The regulation of speech about unionization has been tightly restricted for many decades.
In 1947, Congress amended the National Labor Relations Act with this: "The expressing of any views, argument, or opinion, or the dissemination thereof, whether in written, printed, graphic, or visual form, shall not constitute or be evidence of an unfair labor practice under any of the provisions of this [act], if such expression contains no threat of reprisal or force or promise of benefit." The Supreme Court had already held that employers have First Amendment free-speech rights to engage in non-coercive speech about unionization.
In the recent case, the NLRB argued that the required posting is its own speech, not the speech of any employer. The appeals court disagreed, and cited some "firmly established principles" of free-speech law, including "the right to decide not to disseminate" the speech of others.
The Supreme Court has hitherto held that it is unconstitutional to force students to salute the flag. And the court has said "freedom of speech prohibits the government from telling people what they must say." Otherwise the First Amendment, "which guards the individual's right to speak his own mind, left it open to public authorities to compel him to utter what is not in his mind."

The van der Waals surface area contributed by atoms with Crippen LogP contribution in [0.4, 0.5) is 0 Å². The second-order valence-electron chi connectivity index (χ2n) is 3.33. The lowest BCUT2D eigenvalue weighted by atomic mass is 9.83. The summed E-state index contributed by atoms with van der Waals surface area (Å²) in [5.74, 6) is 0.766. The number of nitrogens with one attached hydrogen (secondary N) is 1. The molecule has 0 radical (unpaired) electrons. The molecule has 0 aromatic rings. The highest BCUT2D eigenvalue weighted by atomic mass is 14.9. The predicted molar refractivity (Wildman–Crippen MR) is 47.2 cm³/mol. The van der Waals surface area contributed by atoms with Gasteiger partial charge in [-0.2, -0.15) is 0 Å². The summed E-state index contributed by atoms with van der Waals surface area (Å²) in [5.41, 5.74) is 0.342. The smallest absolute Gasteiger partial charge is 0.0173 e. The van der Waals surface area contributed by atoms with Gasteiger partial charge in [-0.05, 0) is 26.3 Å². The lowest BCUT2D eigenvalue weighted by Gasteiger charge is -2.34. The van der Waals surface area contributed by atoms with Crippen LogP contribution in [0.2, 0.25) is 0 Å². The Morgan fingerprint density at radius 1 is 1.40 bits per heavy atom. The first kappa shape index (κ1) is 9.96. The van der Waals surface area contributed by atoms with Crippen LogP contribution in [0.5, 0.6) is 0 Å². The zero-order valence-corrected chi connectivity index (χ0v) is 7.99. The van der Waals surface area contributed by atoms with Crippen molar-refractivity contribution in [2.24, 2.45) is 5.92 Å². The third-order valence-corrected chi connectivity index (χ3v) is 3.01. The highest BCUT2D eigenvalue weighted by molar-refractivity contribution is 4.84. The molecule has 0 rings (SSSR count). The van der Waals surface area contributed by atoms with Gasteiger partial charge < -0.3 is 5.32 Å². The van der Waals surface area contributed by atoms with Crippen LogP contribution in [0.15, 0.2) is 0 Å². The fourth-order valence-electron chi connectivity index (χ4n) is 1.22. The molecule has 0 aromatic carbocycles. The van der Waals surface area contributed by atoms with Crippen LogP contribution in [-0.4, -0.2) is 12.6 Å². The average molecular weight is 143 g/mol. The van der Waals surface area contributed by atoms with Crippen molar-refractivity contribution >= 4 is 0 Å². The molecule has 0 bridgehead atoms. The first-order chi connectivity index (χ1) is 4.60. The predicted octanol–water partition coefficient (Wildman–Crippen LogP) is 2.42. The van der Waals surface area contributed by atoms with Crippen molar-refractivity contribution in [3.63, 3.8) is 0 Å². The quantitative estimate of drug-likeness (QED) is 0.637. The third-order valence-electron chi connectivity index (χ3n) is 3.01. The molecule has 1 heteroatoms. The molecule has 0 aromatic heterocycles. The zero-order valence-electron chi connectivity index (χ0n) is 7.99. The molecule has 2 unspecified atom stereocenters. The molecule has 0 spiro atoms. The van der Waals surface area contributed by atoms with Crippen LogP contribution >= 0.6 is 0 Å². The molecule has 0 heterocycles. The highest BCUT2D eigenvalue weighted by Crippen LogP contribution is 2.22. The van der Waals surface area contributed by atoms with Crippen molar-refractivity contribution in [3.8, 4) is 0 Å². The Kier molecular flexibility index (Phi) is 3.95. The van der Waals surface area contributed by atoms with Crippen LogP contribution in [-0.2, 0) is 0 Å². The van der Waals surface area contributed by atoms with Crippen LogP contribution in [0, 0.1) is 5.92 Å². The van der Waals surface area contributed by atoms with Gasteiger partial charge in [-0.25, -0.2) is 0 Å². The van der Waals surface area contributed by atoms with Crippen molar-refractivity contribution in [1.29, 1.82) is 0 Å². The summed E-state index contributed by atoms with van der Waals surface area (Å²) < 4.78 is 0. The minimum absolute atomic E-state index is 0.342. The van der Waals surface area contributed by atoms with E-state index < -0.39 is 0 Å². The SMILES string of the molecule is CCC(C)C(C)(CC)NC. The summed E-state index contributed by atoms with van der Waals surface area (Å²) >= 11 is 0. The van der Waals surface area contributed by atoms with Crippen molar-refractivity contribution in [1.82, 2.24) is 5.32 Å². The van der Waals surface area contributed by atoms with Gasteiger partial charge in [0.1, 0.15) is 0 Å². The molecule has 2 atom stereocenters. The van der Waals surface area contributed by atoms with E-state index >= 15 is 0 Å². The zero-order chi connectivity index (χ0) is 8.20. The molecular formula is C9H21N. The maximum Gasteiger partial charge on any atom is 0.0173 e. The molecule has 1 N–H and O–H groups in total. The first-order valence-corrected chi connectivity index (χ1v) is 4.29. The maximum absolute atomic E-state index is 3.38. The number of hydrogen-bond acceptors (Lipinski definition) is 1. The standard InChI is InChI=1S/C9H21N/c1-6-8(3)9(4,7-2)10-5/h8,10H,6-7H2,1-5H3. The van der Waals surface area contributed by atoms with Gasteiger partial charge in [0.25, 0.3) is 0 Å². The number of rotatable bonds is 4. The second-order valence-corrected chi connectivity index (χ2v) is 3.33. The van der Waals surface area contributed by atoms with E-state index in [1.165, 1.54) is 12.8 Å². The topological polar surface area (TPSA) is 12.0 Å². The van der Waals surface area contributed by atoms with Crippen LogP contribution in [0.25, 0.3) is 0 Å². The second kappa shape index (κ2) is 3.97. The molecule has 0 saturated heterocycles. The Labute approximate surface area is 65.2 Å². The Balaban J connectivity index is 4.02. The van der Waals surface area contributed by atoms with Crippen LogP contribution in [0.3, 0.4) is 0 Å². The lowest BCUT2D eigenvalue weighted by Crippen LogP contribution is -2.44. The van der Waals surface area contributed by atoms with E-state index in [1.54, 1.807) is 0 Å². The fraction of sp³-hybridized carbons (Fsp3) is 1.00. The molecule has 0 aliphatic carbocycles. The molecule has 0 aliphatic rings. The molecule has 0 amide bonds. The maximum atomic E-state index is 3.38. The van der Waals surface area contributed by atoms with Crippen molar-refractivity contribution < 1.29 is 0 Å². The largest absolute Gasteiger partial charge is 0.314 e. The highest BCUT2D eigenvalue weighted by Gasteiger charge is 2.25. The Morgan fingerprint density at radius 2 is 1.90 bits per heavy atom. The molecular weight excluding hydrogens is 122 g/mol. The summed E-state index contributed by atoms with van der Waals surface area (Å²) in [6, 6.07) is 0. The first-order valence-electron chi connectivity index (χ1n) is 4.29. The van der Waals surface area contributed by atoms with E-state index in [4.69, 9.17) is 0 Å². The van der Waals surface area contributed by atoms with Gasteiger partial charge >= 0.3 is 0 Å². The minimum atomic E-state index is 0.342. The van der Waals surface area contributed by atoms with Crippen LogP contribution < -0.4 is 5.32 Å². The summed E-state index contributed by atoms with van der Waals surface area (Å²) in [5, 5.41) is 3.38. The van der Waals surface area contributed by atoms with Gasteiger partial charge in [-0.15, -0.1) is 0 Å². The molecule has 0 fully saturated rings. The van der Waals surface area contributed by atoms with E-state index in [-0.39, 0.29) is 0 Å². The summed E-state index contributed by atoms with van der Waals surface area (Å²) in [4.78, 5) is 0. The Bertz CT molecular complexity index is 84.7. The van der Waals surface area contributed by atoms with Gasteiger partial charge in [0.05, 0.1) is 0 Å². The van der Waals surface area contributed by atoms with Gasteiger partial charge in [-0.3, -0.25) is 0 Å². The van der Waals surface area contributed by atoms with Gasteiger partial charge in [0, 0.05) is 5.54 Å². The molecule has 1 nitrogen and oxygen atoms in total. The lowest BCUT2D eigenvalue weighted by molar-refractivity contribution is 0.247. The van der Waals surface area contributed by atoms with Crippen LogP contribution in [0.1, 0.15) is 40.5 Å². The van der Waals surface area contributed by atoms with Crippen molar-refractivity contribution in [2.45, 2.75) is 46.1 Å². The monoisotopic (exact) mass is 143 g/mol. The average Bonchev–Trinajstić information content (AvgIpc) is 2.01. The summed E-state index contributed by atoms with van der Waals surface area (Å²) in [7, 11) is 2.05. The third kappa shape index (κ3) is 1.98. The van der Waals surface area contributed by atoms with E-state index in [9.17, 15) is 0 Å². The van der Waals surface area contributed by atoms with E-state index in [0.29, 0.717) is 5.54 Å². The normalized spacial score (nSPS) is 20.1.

Just because the NLRB wrote the required posting does not make it merely "government speech" rather than the coerced speech of employers who are compelled to disseminate it on their premises.
So the NLRB's rule requiring the posting was illegitimate. But, then, everything the NLRB, as currently constituted, does is illegitimate because two of its members were put in their seats by an unconstitutional act by President Obama.
What Randolph referred to early in the opinion is this: The NLRB has five seats and can act with a quorum of three members. But it does not have three. Seventeen months after the NLRB issued its rule requiring employers to post the notice, the appeals court held that the Senate was not in recess when Obama made three supposed recess appointments to the board.
The Constitution says: "The president shall have power to fill up all vacancies that may happen during the recess of the Senate." The Constitution also says the Senate has the power to reject presidential appointments and to "determine the rules of its proceedings."
The Senate, however, said it was not in recess when Obama said it was. So the D.C. court said those three appointees were not rightfully in office.
The NLRB said it "respectfully" disagreed with the court, and went its merry way, without a quorum. Absent the perfunctory expression of respect, this was pretty much what George Wallace did 50 years ago this year when he stood in the door of Foster Auditorium at the University of Alabama to prevent two young blacks from registering as students.
Wallace said the district judge who had ordered the admission of the students was entitled to his opinion but that he, Wallace, had a different opinion, so there.
Which is essentially what the NLRB said when the D.C. court said the board lacked a quorum to act. The NLRB went on issuing edicts, legitimacy be damned.
Courts defeated Wallace's lawlessness. Presumably the Supreme Court will defeat Obama's by telling the NLRB that the D.C. court was right about recess appointments.
By such judicial vigilance against the excesses of elected officials, democracy is disciplined and progressivism's agenda unchecked executive power is understood to be unconstitutional.